The U.S. House of Representatives is about to vote on a bill that would affect every Internet user in the United States and not for the better.
The U.S. House of Representatives is about to vote on a bill that would affect every Internet user in the United States and not for the better. The so-called "Tauzin-Dingell" legislation pending in Congress would allow the Bells to essentially take over the high-speed Internet service market by putting smaller competitors out of business. As a result, consumers would have less choice for Internet service and pay higher prices, while the regional economy would lose thousands of jobs.
We have already seen what happens when the dominant local phone company is turned loose without close supervision. Here in California, Pacific Bell was recently fined $20 million by the Public Utilities Commission for practices that The Utility Reform Network called "unfair and misleading" to consumers. The Federal Communications Commission proposed seeking a $100,000 fine against SBC, Pacific Bells parent company, for hindering an investigation into the way SBC provides access to its local phone network for Internet service providers. Not a good track record for a company seeking market dominance over one of the most crucial sectors of the economy.
Current law requires the Bells to demonstrate that competition exists in local phone markets before they are permitted to move into the long-distance market and high-speed Internet market. Tauzin-Dingell would remove this competitive safeguard. Ironically, the Bells have managed to create a new monopoly without the help of Congress. In its own filings with the Federal Communications Commission, Pacific Bell says it has more than 85 percent of the DSL market in California. Tauzin-Dingell would simply expand and preserve that monopoly by putting smaller carriers and ISPs out of business. Without these competitors, there is little choice, and without a choice, consumers and small businesses will suffer.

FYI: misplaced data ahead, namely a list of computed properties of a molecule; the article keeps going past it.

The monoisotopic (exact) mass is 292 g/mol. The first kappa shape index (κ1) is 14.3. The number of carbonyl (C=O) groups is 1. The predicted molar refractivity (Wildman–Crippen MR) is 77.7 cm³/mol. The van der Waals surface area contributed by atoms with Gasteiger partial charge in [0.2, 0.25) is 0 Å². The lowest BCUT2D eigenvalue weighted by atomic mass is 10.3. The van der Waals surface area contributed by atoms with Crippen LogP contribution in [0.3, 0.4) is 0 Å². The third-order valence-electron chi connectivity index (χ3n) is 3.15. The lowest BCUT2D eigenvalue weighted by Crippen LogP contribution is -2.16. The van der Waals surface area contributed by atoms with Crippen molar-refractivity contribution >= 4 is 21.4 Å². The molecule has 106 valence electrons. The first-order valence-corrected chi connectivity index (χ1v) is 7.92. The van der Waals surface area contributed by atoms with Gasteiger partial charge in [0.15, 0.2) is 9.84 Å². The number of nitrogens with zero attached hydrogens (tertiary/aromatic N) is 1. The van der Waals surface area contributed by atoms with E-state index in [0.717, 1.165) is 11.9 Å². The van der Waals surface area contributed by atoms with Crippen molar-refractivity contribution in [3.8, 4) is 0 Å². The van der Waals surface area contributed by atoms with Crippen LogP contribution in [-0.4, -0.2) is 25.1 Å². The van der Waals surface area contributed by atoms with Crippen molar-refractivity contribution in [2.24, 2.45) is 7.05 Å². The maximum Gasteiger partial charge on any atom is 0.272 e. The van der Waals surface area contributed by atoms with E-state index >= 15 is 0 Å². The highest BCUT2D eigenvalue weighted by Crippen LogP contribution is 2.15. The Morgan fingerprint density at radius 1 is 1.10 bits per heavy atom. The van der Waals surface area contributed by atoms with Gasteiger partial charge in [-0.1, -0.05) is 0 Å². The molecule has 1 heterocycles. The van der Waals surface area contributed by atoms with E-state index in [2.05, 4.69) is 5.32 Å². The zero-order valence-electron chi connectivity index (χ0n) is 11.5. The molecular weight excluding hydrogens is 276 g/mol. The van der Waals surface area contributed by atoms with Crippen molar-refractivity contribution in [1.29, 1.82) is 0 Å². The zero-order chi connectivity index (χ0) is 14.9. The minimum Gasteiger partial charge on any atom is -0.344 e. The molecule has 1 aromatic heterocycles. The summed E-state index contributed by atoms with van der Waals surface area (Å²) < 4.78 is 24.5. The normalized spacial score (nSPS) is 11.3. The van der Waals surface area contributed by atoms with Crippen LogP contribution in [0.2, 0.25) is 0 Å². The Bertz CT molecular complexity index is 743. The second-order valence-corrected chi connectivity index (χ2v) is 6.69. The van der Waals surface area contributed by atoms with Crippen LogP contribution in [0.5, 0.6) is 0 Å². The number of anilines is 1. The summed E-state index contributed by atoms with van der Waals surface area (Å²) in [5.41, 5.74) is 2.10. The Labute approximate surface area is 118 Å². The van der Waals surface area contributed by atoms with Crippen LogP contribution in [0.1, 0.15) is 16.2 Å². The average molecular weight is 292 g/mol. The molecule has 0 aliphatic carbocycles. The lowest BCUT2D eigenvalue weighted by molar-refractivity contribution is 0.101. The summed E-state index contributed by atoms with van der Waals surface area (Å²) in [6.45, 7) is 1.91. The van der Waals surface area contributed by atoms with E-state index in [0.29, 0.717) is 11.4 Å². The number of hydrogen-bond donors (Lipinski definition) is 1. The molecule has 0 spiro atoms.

Tauzin-Dingell would rewrite -- and in some instances, repeal -- key parts of the landmark 1996 Telecommunications Act. At the time that law was passed, the Bells had a huge competitive advantage resulting from more than a century of public subsidy and monopoly essentially a 100 percent market share. The 1996 Act thus restricted them from certain markets, including long-distance data transmission, to give new, smaller companies a chance to compete on a level playing field. Currently, the Bells must allow competitive carriers and Internet service providers to use their network at wholesale cost for high-speed Internet services like DSL. These network facilities provide the "on and off ramps" to information highways for most telecommunications services. Tauzin-Dingell would end fair access to these networks, preventing other companies from competing in any meaningful way.
In recent years, the Bells new competitors have poured more than $50 billion into new research and infrastructure to support the tech boom, and they have become the data transmission providers of choice for small businesses and Internet service providers. The Association for Local Telecommunications Service estimates that more than 70,000 jobs would be lost if Tauzin-Dingell becomes law, and the billions spent on investment and innovations would end up being for naught, if Congress allows the Bells to lock out competitors.
Many academic experts agree on Tauzin-Dingells monopoly impact. Yale Braunstein, Ph.D., of the School of Information Management and Systems at the University of California at Berkeley, says this legislation "would certainly stifle competition, reduce customer service, and increase Internet costs for consumers."
Throughout most of this century, the telephone network was a regulated, end-to-end monopoly. "Ma Bell" was the sole provider of all services and products, including the phone itself. While having one company do everything can sometimes make things simple, America decided a long time ago to favor the benefits of true competition: lower prices, innovation, vastly more choice, better customer service and job growth. The 1996 Telecommunications Act offered a promise of choice and competition that has not yet been realized.
If Congress caves to the Bells, it will be consumers, small businesses and the economy that will pay the price.
Mr. Jackman is Executive Director of the California Internet Service Providers Association, Inc.